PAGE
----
My prayers are with my fellow Americans. May God bless you and watch over you all. ( Sep 11)

Never Again By Michael Ledeen

They are killing us. And they are killing us because we are in their way, all over the world.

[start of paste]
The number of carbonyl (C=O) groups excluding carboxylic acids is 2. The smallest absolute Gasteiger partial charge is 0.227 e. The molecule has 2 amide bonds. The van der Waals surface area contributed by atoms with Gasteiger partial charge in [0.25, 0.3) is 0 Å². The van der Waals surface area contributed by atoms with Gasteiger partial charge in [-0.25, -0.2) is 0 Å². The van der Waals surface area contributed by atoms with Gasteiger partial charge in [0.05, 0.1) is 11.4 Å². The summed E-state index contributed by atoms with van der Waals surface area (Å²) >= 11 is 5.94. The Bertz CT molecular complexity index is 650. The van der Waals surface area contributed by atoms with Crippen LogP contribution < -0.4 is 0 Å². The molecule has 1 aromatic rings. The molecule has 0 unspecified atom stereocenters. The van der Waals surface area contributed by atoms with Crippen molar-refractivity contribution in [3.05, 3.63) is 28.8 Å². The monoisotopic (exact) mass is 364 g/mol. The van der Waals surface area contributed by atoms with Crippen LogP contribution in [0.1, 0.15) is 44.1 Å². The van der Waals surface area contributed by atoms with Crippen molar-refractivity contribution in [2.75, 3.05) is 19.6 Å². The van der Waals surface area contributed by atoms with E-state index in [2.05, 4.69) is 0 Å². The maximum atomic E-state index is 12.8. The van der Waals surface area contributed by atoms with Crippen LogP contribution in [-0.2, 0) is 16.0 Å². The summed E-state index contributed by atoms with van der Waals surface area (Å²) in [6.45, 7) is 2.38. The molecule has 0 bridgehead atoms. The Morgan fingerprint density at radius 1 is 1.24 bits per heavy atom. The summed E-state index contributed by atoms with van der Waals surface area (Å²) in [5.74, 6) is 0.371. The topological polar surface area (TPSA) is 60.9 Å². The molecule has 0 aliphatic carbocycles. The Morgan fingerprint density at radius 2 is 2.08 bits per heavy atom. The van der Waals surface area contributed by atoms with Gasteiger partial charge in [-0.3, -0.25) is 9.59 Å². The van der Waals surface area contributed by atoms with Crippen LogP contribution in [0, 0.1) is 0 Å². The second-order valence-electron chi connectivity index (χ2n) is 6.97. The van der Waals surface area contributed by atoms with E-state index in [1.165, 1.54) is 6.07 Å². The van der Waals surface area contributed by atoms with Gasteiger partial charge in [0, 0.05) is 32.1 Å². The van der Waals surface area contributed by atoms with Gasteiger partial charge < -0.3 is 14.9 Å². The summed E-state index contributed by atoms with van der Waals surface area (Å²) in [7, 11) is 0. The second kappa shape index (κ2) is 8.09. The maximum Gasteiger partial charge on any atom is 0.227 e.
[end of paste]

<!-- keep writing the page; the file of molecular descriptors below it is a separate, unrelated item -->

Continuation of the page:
Throughout our history, the United States has generally been saved from self-destructive folly by our enemies. We are, after all, the first people in human history to believe that peace is the normal condition of mankind, and thus we have never been prepared for our enemies' attack. We were torpedoed into the First World War on the North Atlantic. We were providentially bombed into the Second World War in the Pacific. We were roused from our dreams of peace by Stalin and forced into the Cold War. And we were dragged, kicking and screaming, into the Gulf War by Saddam. All these enemies of freedom convinced themselves that we were too soft to fight, too self-indulgent, too comfortable, too isolationist, and too weak to be able to threaten them. We were seen as ready to be had, and so they sought to intimidate us, to confront us with a devastating fait accompli, knowing, even as far back as the second decade of the twentieth century, that America was their ultimate enemy, and they had to deal with us, or perish. The same thing has happened again, and we should not be dazzled by the scores of blithering heads with their efforts to cloud what is a very clear picture. We do not know precisely who did this vile thing, but we do know why they did it. They did it because their dreams of power and glory, or of revenge and havoc, cannot be fulfilled so long as we stand. They are not, as one journalist put it to me a few minutes ago, "sending a message." They are killing us. And they are killing us because we are in their way, all over the world. We are in their way in the Middle East, where we stubbornly stand with Israel. We are in their way in Africa, where we refuse to accept their racist attacks against the Jews. We are in their way in Asia, where we insist on defending the freedom of Taiwan, and we are in their way in Europe, where we insist that the free countries of the West be able to defend themselves against missile attack.